Name of the theory
The Neuman Systems Model appeared in 1972 and 1974 in Neuman’s books “A model for teaching total person approach to patient problems” and “The conceptual models for nursing practice” (Gigliotti, 2001). These books explained her perceptions of nursing and healthcare and. The books described the openness of the nursing model in accommodating the findings and perspectives from other theories (Gigliotti, 2001).
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Identification of the theorist
Born in Lowel, Ohio, in 1924, Betty Neuman attained a BS in nursing in 1957 (Neuman & Young, 2002). In 1966, she obtained her MS degree in Public health at UCLA, where she specialized in mental health. She later completed a Ph.D. in clinical psychology from the same institution. She worked as a consultant, professor, and researcher in mental health nursing (Riehl & Roy, 2004).
The Nueman systems model, a contemporary nursing theory, is a comprehensive guide for various fields of nursing such as practice, education, research as well as administration because it encourages creativity and creative implementation (Neuman & Young, 2002). In addition, it encourages the unification of a wide range of health-related theories and clarification of the relationships between various aspects of nursing care (Gigliotti, 2001). Moreover, the model allows the clarification of role definitions at all levels of the nursing practice (Riehl & Roy, 2004).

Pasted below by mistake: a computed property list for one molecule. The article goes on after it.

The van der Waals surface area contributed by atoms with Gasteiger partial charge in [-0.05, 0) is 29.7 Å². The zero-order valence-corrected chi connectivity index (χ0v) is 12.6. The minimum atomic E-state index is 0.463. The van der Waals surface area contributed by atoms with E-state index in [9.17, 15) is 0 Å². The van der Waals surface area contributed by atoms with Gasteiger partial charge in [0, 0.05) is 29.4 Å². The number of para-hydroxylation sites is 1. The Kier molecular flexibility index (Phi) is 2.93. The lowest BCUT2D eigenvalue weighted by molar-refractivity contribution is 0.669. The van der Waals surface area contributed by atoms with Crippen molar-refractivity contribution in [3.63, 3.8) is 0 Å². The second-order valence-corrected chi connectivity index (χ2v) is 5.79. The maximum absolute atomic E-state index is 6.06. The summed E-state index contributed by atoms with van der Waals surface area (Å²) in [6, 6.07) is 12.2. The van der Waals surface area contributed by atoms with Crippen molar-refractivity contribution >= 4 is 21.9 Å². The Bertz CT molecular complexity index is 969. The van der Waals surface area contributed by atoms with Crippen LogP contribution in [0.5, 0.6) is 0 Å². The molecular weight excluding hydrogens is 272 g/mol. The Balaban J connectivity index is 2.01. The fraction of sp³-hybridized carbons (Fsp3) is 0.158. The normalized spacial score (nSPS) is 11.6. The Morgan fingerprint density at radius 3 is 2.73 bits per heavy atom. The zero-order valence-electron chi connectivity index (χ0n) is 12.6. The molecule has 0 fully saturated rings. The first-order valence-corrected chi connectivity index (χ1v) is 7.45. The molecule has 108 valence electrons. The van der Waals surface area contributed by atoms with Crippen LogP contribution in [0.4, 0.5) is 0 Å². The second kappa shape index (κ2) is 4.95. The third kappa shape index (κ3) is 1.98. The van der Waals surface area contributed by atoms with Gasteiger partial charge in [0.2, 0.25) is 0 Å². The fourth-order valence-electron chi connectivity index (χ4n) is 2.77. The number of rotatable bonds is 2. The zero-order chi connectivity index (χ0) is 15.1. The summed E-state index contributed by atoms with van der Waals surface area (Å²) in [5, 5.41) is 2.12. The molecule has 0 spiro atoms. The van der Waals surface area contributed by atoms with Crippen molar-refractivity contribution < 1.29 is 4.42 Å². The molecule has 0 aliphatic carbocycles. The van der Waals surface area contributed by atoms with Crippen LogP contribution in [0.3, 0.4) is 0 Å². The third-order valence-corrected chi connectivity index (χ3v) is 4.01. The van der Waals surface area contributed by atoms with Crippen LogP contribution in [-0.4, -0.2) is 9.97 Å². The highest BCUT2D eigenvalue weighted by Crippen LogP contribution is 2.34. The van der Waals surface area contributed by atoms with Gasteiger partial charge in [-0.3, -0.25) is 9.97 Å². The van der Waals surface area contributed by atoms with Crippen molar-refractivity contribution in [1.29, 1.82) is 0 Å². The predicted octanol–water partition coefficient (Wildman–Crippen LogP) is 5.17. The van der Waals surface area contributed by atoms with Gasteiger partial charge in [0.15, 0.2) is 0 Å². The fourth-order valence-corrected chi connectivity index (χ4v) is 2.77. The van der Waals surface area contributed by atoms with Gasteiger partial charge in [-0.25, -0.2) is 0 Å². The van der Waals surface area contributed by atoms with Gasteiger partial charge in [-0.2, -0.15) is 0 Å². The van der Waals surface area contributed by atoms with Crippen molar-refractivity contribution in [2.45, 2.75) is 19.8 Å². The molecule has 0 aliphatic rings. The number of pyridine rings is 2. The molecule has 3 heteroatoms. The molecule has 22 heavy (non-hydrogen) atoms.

Neuman’s theory is concerned with the relationship between the client and the environmental stressors. It attempts to examine the patient’s response to the environmental stressors and the levels of interventions required to ensure that the optimal health of an individual is maintained or restored. According to Neuman, the purpose of the nursing practice and application is to protect the basic structure of the patients and sustain their optimum level of wellness (Riehl & Roy, 2004). According to this concept, the nurses must help in achieving the optimum wellness of the patients by providing care throughout all the levels of prevention modes- primary, secondary, and tertiary prevention levels (Gigliotti, 2001).
In elaborating her theory, Neuman developed some major concepts and sub-concepts that attempt to explain the theoretical perspective of the model (Riehl & Roy, 2004). Like Nightingale, Neuman based her theory on concepts that define humans, the environment, basic structure, open system, and client variables (Neuman & Young, 2002). According to Neuman, human beings are “open systems” in constant interaction with the external and internal forces of the environment. She used the term “stressors” to refer to these forces (Riehl & Roy, 2004). According to this concept, the human aspect keeps moving between the state of health stability and illness.
The concept of environment is a major aspect of the theory (Gigliotti, 2001). The internal environment defines all the factors that reside inside the open system. On the other hand, the external environment defines all the factors that exist outside the open systems (Gigliotti, 2001).